That was part of the challenge in writing Slide, because I wanted him to feel both immersed and that he’s observing. You don’t want it to feel as if it’s someone who’s not in things, who’s just walking about observing things, which in earlier drafts was part of the problem.
How did you combat that?
It’s hard. The “yes and” was important. I needed those moments where I had to think, what is the version of this where Slide is just seeing something happening and what is the version of him getting implicated in some way? For example, there was the key moment when he gets off the train downtown for the first time. Now, in crafting a narrative, the story structure of this is that we’re in the first part of the hero’s journey, where the hero has been in a place that is known, and then something happens that thrusts him out into the wider world. So, when he comes up from the train, now he’s out in the world. From a writing perspective, the challenge there is that you now have a lot of world building to do; you have to show this bigger, wider space, but at the same time you can’t just stop the story to have to do all that, right? Pause, look around, here are the buildings, here’s the map. There’s a lot that needs to be done in a very condensed space, and in the earlier drafts it wasn’t working because he was just observing while he was walking and I just didn’t know how to get him from A to B. The solve for that was, when he comes up, he has to pee.
Which is great because the number of weird excursions you have to do in the city purely from needing a bathroom…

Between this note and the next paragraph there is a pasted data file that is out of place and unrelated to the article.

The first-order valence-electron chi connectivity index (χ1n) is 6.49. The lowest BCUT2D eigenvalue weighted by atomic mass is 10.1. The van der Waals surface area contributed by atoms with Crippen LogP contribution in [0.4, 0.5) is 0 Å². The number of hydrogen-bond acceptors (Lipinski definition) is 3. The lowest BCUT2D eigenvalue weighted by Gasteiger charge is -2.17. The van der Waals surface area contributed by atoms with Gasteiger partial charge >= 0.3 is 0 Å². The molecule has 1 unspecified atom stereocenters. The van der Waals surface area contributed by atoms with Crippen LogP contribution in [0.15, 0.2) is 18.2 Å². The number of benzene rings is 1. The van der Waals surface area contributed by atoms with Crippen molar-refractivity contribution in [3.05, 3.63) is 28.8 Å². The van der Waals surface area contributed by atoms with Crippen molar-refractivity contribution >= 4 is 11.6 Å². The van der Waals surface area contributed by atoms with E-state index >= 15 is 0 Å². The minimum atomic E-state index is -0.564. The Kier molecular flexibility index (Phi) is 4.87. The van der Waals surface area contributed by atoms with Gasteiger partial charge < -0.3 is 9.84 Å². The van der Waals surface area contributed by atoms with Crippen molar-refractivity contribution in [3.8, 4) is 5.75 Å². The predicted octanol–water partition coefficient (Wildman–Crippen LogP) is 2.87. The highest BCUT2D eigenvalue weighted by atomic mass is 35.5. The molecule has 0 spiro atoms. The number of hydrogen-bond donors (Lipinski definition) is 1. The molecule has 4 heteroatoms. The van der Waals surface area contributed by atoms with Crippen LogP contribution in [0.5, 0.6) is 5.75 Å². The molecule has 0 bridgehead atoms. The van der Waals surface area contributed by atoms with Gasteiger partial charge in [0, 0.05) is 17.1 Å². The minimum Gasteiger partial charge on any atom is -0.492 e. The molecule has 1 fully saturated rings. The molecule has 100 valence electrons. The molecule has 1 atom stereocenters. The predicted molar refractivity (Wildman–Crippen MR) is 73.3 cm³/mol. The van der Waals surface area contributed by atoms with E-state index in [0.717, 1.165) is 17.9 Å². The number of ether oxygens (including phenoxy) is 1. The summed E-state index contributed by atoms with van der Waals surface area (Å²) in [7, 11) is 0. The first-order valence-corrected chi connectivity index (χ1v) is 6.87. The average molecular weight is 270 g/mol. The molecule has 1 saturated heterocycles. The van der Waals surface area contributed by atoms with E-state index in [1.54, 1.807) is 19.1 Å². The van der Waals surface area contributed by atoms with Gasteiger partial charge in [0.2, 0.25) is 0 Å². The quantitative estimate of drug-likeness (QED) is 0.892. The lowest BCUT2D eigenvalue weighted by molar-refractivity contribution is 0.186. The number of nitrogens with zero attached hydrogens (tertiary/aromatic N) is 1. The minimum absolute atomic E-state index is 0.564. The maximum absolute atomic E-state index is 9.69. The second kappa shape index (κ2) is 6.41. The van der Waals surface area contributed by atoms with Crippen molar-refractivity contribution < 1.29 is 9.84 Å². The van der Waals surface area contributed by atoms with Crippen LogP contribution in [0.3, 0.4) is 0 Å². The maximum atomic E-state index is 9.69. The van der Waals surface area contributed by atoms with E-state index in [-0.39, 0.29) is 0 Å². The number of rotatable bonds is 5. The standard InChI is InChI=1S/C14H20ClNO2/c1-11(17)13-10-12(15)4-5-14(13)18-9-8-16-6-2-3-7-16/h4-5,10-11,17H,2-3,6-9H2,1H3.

It’s crazy. So now, you still get to catalog all those sites and sounds of the wider world, but it’s getting done in this context of this driving need. He’s zooming through everything without the patience to appreciate everything. So, instead of indulging me the writer like, “Look at all this stuff I’m making in front of you,” he’s just like, “Fuck, this building’s not letting me pee, that building’s not letting me pee, I’m going down this street and that street trying to find somewhere to pee.”
At what point did you know the end?
From the beginning, I knew he was telling the story to someone, but I had no idea who, no idea why. Then I write the scene on the mountain where Jim and Jean from the news arrive, and I realize, oh, he’s telling his story to them. When I put my finger on that it’s like, okay great, so Slide is saying this on TV. There has to be a reason for it. Maybe by telling this, that’s how he’s able to find somewhere to live. The writing got much easier from the mountain onwards because I knew it had to land with him getting onto the show.
Jim and Jean don’t really get their own stories to tell and, as you say, giving characters narratives gives them meaning. Why did you choose to leave them disembodied?
They’re the muses. You need to invoke the muse to have the permission to tell your tale. You bow down to these figures on high who imbue us with the ability to speak these tales. It was never a thought in my mind that they would be more real. They’re just figures on TV, and how real are the figures on TV to us?
It’s interesting that these disembodied talk show hosts are what enables Slide to become a person himself.
There’s a happy and an unhappy interpretation of that. It’s a happy result, it’s a happy ending for him. But, that ultimately still speaks to, no matter what we try to do to combat these domineering capital and commercial forces that are the very things making your life so hard to live, they’re also the only means through which one is able to find some kind of salvation.
Pay As You Go
By Eskor David Johnson
Published by McSweeney's
When the reality of the rental market collides with Slide’s overly confident expectations for what his life will look like, he embarks on a fantastical quest across the city of Polis in search of a place to live. Bouncing from foldout couch to disaster-relief tent and falling in with some tough types, Slide begins to realize that he’s going to have to scratch and claw just to claim a place for himself in this world—let alone a place with in-unit laundry.
About Eskor David Johnson
Eskor David Johnson
Eskor David Johnson
Eskor David Johnson is a writer from Trinidad and Tobago and the United States.
Photo Credit: Kimberlee Chang